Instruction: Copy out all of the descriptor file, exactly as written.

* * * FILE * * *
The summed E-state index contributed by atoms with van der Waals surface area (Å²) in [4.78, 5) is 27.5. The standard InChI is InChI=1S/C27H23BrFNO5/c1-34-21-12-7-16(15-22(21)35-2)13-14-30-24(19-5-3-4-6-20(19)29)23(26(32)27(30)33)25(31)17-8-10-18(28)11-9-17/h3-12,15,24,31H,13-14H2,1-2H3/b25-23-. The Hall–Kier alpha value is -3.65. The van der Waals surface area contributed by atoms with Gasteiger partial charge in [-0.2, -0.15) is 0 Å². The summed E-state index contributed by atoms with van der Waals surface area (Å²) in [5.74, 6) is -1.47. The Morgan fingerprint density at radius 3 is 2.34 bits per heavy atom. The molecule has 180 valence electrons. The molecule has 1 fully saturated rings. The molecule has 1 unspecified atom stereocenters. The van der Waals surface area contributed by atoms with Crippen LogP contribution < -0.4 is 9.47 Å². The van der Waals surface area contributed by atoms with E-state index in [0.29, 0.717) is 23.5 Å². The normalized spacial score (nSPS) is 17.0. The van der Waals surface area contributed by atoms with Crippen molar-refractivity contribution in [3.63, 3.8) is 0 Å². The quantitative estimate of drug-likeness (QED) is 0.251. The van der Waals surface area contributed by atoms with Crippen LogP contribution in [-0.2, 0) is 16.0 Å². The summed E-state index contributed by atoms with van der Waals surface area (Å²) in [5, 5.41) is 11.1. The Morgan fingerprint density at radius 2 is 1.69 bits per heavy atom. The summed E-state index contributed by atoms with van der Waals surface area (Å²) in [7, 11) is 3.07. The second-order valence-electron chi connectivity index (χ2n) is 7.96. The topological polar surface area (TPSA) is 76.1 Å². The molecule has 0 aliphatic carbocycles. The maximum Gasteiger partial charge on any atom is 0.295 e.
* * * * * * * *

The summed E-state index contributed by atoms with van der Waals surface area (Å²) in [4.78, 5) is 27.5. The standard InChI is InChI=1S/C27H23BrFNO5/c1-34-21-12-7-16(15-22(21)35-2)13-14-30-24(19-5-3-4-6-20(19)29)23(26(32)27(30)33)25(31)17-8-10-18(28)11-9-17/h3-12,15,24,31H,13-14H2,1-2H3/b25-23-. The Hall–Kier alpha value is -3.65. The van der Waals surface area contributed by atoms with Gasteiger partial charge in [-0.2, -0.15) is 0 Å². The summed E-state index contributed by atoms with van der Waals surface area (Å²) in [5.74, 6) is -1.47. The Morgan fingerprint density at radius 3 is 2.34 bits per heavy atom. The molecule has 180 valence electrons. The molecule has 1 fully saturated rings. The molecule has 1 unspecified atom stereocenters. The van der Waals surface area contributed by atoms with Crippen LogP contribution < -0.4 is 9.47 Å². The van der Waals surface area contributed by atoms with E-state index in [0.29, 0.717) is 23.5 Å². The normalized spacial score (nSPS) is 17.0. The van der Waals surface area contributed by atoms with Crippen molar-refractivity contribution in [3.63, 3.8) is 0 Å². The quantitative estimate of drug-likeness (QED) is 0.251. The van der Waals surface area contributed by atoms with Crippen LogP contribution in [-0.2, 0) is 16.0 Å². The summed E-state index contributed by atoms with van der Waals surface area (Å²) in [5, 5.41) is 11.1. The Morgan fingerprint density at radius 2 is 1.69 bits per heavy atom. The summed E-state index contributed by atoms with van der Waals surface area (Å²) in [7, 11) is 3.07. The second-order valence-electron chi connectivity index (χ2n) is 7.96. The topological polar surface area (TPSA) is 76.1 Å². The molecule has 0 aliphatic carbocycles. The maximum Gasteiger partial charge on any atom is 0.295 e.